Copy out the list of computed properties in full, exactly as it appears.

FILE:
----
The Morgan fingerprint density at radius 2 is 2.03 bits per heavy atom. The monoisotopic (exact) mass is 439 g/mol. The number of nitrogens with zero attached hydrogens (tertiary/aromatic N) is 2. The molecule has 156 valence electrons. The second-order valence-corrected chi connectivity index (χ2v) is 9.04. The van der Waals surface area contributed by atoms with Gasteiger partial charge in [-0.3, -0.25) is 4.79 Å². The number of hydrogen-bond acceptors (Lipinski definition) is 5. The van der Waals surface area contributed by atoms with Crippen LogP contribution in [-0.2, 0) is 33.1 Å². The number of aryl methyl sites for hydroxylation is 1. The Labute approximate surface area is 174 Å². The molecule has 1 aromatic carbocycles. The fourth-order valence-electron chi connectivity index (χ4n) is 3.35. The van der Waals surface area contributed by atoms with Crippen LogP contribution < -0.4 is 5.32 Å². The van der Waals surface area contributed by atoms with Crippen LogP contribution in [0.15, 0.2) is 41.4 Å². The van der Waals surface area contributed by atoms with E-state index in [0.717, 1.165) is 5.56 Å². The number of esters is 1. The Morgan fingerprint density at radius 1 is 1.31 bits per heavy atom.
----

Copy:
The Morgan fingerprint density at radius 2 is 2.03 bits per heavy atom. The monoisotopic (exact) mass is 439 g/mol. The number of nitrogens with zero attached hydrogens (tertiary/aromatic N) is 2. The molecule has 156 valence electrons. The second-order valence-corrected chi connectivity index (χ2v) is 9.04. The van der Waals surface area contributed by atoms with Gasteiger partial charge in [-0.3, -0.25) is 4.79 Å². The number of hydrogen-bond acceptors (Lipinski definition) is 5. The van der Waals surface area contributed by atoms with Crippen LogP contribution in [-0.2, 0) is 33.1 Å². The number of aryl methyl sites for hydroxylation is 1. The Labute approximate surface area is 174 Å². The molecule has 1 aromatic carbocycles. The fourth-order valence-electron chi connectivity index (χ4n) is 3.35. The van der Waals surface area contributed by atoms with Crippen LogP contribution < -0.4 is 5.32 Å². The van der Waals surface area contributed by atoms with Crippen LogP contribution in [0.15, 0.2) is 41.4 Å². The van der Waals surface area contributed by atoms with E-state index in [0.717, 1.165) is 5.56 Å². The number of esters is 1. The Morgan fingerprint density at radius 1 is 1.31 bits per heavy atom.